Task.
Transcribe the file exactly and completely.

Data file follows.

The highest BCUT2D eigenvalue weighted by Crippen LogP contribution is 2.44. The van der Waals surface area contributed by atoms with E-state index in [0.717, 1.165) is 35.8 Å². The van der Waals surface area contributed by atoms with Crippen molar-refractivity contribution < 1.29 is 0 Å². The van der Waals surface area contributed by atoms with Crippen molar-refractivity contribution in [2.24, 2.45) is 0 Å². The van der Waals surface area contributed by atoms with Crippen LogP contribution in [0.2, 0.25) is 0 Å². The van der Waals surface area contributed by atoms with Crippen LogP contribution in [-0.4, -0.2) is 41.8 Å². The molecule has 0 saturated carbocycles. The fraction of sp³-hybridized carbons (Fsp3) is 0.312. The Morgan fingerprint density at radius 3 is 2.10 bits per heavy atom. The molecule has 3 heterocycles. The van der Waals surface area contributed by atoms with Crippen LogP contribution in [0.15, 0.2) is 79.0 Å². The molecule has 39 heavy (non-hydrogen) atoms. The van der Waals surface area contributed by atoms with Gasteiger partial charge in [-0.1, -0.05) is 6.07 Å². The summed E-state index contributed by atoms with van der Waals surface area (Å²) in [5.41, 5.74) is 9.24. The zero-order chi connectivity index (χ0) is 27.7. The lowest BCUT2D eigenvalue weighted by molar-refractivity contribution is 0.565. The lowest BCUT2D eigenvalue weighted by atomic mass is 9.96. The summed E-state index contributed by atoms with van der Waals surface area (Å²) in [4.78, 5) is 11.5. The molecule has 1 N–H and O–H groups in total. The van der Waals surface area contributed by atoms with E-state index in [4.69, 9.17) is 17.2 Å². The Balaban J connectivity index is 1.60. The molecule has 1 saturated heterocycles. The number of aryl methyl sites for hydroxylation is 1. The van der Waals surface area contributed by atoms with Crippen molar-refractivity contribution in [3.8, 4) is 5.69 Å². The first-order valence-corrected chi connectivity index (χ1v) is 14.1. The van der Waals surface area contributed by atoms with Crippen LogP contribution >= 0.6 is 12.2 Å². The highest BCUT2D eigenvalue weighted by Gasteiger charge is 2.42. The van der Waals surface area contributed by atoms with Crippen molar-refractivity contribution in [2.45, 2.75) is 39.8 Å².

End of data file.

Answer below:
The highest BCUT2D eigenvalue weighted by Crippen LogP contribution is 2.44. The van der Waals surface area contributed by atoms with E-state index in [0.717, 1.165) is 35.8 Å². The van der Waals surface area contributed by atoms with Crippen molar-refractivity contribution < 1.29 is 0 Å². The van der Waals surface area contributed by atoms with Crippen molar-refractivity contribution in [2.24, 2.45) is 0 Å². The van der Waals surface area contributed by atoms with Crippen LogP contribution in [0.2, 0.25) is 0 Å². The van der Waals surface area contributed by atoms with Crippen LogP contribution in [-0.4, -0.2) is 41.8 Å². The molecule has 0 saturated carbocycles. The fraction of sp³-hybridized carbons (Fsp3) is 0.312. The Morgan fingerprint density at radius 3 is 2.10 bits per heavy atom. The molecule has 3 heterocycles. The van der Waals surface area contributed by atoms with Crippen LogP contribution in [0.15, 0.2) is 79.0 Å². The molecule has 39 heavy (non-hydrogen) atoms. The van der Waals surface area contributed by atoms with Gasteiger partial charge in [-0.1, -0.05) is 6.07 Å². The summed E-state index contributed by atoms with van der Waals surface area (Å²) in [5.41, 5.74) is 9.24. The zero-order chi connectivity index (χ0) is 27.7. The lowest BCUT2D eigenvalue weighted by molar-refractivity contribution is 0.565. The lowest BCUT2D eigenvalue weighted by atomic mass is 9.96. The summed E-state index contributed by atoms with van der Waals surface area (Å²) in [4.78, 5) is 11.5. The molecule has 1 N–H and O–H groups in total. The van der Waals surface area contributed by atoms with E-state index in [4.69, 9.17) is 17.2 Å². The Balaban J connectivity index is 1.60. The molecule has 1 saturated heterocycles. The number of aryl methyl sites for hydroxylation is 1. The van der Waals surface area contributed by atoms with Crippen molar-refractivity contribution in [3.8, 4) is 5.69 Å². The first-order valence-corrected chi connectivity index (χ1v) is 14.1. The van der Waals surface area contributed by atoms with Crippen LogP contribution >= 0.6 is 12.2 Å². The highest BCUT2D eigenvalue weighted by Gasteiger charge is 2.42. The van der Waals surface area contributed by atoms with Crippen molar-refractivity contribution in [2.45, 2.75) is 39.8 Å².